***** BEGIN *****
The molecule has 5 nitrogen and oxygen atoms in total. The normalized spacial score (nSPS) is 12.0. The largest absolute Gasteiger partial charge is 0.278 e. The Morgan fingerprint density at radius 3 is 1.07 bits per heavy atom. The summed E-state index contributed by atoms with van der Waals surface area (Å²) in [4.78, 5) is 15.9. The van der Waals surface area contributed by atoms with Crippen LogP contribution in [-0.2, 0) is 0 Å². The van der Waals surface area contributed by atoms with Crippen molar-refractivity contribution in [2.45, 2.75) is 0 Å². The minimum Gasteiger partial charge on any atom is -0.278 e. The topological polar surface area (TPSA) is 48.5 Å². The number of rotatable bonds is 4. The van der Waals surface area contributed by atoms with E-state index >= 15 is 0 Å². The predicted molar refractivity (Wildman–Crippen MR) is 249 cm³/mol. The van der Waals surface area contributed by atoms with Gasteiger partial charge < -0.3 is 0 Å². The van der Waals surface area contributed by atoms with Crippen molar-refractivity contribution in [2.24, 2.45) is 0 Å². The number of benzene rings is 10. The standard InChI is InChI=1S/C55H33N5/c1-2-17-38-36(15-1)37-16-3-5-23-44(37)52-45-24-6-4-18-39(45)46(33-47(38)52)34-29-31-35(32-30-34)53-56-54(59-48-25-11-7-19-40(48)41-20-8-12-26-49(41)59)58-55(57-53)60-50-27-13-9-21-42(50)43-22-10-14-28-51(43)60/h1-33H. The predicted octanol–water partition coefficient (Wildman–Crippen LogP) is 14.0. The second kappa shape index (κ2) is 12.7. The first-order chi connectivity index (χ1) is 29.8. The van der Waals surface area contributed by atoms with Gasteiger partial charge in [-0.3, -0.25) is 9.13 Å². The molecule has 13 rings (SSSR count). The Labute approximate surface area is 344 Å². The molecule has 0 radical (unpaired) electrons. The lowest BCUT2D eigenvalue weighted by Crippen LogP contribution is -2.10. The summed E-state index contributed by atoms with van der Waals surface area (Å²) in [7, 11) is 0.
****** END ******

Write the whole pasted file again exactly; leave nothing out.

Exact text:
The molecule has 5 nitrogen and oxygen atoms in total. The normalized spacial score (nSPS) is 12.0. The largest absolute Gasteiger partial charge is 0.278 e. The Morgan fingerprint density at radius 3 is 1.07 bits per heavy atom. The summed E-state index contributed by atoms with van der Waals surface area (Å²) in [4.78, 5) is 15.9. The van der Waals surface area contributed by atoms with Crippen LogP contribution in [-0.2, 0) is 0 Å². The van der Waals surface area contributed by atoms with Crippen molar-refractivity contribution in [2.45, 2.75) is 0 Å². The minimum Gasteiger partial charge on any atom is -0.278 e. The topological polar surface area (TPSA) is 48.5 Å². The number of rotatable bonds is 4. The van der Waals surface area contributed by atoms with E-state index >= 15 is 0 Å². The predicted molar refractivity (Wildman–Crippen MR) is 249 cm³/mol. The van der Waals surface area contributed by atoms with Gasteiger partial charge < -0.3 is 0 Å². The van der Waals surface area contributed by atoms with Crippen molar-refractivity contribution in [2.24, 2.45) is 0 Å². The number of benzene rings is 10. The standard InChI is InChI=1S/C55H33N5/c1-2-17-38-36(15-1)37-16-3-5-23-44(37)52-45-24-6-4-18-39(45)46(33-47(38)52)34-29-31-35(32-30-34)53-56-54(59-48-25-11-7-19-40(48)41-20-8-12-26-49(41)59)58-55(57-53)60-50-27-13-9-21-42(50)43-22-10-14-28-51(43)60/h1-33H. The predicted octanol–water partition coefficient (Wildman–Crippen LogP) is 14.0. The second kappa shape index (κ2) is 12.7. The first-order chi connectivity index (χ1) is 29.8. The van der Waals surface area contributed by atoms with Gasteiger partial charge in [-0.3, -0.25) is 9.13 Å². The molecule has 13 rings (SSSR count). The Labute approximate surface area is 344 Å². The molecule has 0 radical (unpaired) electrons. The lowest BCUT2D eigenvalue weighted by Crippen LogP contribution is -2.10. The summed E-state index contributed by atoms with van der Waals surface area (Å²) in [7, 11) is 0.